Sri Lanka

Sri Lanka says may scrap tattered truce with rebels

By Simon Gardner

COLOMBO, May 31 (Reuters) - Sri Lanka's government may scrap what is left of a "flawed" 2002 ceasefire pact with the Tamil Tigers within weeks, the island's defence spokesman said on Thursday, a move analysts fear could escalate renewed civil war.

Defence spokesman and government minister Keheliya Rambukwella said the Norwegian-brokered truce, which now holds only on paper after breaking down on the ground last year, no longer reflected reality, citing Tamil Tiger ambushes and attacks on security forces.

The military and rebels have been locked in near daily skirmishes, land and sea battles for months. An estimated 4,000 people have been killed since last year alone.

"The government may abrogate it... due to the fact that the ground reality does not go in parallel with the CFA (Ceasefire Agreement)," Rambukwella told Reuters. "It is flawed."

"It's time that either you make certain amendments, or abrogate it."

The government said earlier this month it had asked Norway, brought into Sri Lanka's now battered peace process by a previous administration because of perceived neutrality, to review the peace pact.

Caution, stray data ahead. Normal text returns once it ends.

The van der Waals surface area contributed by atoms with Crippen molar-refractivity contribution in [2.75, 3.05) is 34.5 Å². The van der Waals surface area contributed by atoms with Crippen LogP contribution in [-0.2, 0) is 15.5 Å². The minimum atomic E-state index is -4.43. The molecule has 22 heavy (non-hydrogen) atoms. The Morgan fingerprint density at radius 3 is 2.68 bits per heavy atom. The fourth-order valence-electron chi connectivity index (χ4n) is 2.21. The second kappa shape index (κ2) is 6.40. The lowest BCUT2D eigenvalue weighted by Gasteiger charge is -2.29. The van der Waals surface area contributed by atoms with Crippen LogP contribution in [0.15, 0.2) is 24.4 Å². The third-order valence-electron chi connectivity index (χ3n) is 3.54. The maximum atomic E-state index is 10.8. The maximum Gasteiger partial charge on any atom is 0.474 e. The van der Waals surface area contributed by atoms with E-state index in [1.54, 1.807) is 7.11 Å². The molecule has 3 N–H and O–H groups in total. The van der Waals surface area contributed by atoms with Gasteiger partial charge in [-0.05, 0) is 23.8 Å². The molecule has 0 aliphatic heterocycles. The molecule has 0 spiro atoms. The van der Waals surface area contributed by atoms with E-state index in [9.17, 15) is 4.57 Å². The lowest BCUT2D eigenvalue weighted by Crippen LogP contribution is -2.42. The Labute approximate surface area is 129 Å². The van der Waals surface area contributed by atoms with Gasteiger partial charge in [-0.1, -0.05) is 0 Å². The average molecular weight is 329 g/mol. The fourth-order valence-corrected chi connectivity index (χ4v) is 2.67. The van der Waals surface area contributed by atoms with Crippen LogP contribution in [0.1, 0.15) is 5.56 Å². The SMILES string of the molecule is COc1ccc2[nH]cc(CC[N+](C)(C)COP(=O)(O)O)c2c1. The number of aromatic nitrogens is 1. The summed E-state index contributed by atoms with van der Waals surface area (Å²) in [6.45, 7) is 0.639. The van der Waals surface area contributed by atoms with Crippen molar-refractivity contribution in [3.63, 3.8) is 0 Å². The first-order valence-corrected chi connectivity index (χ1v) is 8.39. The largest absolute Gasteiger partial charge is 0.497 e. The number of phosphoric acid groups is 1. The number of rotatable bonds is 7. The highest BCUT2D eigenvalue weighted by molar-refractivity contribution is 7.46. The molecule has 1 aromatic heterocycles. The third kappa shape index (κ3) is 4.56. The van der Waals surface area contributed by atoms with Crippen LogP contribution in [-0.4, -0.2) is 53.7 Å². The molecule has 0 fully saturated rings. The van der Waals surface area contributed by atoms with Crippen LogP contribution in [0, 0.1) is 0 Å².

"We told the Norwegians to look at it. If they're not looking at it, it's up to the government now to take stock of affairs and suggest certain amendments to make it more realistic, or else face the reality," Rambukwella added.

A Norwegian embassy official said the mission had not been formally approached to review the truce pact.

"The LTTE is not coming out with it because they feel that if we abrogate it, then they could fly on high ground saying that the government abrogated the CFA," Rambukwella said.

The Tigers have repeatedly refused to consider any amendments to the truce.

Analysts say both sides have long avoided formally pulling out of the deal for fear of international criticism and handing the other side a propaganda victory.

The government has long argued the ceasefire was too soft on the Tigers, and have since captured large areas in the island's east which belonged to the rebels under the terms of the agreement. It has also vowed to destroy the Tigers militarily.

"I think (abrogating) is a high risk strategy," said Rohan Edrisinha of non-partisan think-tank the Centre for Policy Alternatives.

"I think it's going to lead to more violence and more suffering, because any sort of restraint the sides might feel existed due to the ceasefire agreement will cease to exist."

"This raises concerns about the government's strategy, about its sensibility to the international community, as well as about the well-being of Tamils."

Analysts say there is no clear winner on the horizon and fear a protracted conflict that has killed nearly 70,000 people since 1983 could rumble on for years.


Reuters - Thomson Reuters Foundation
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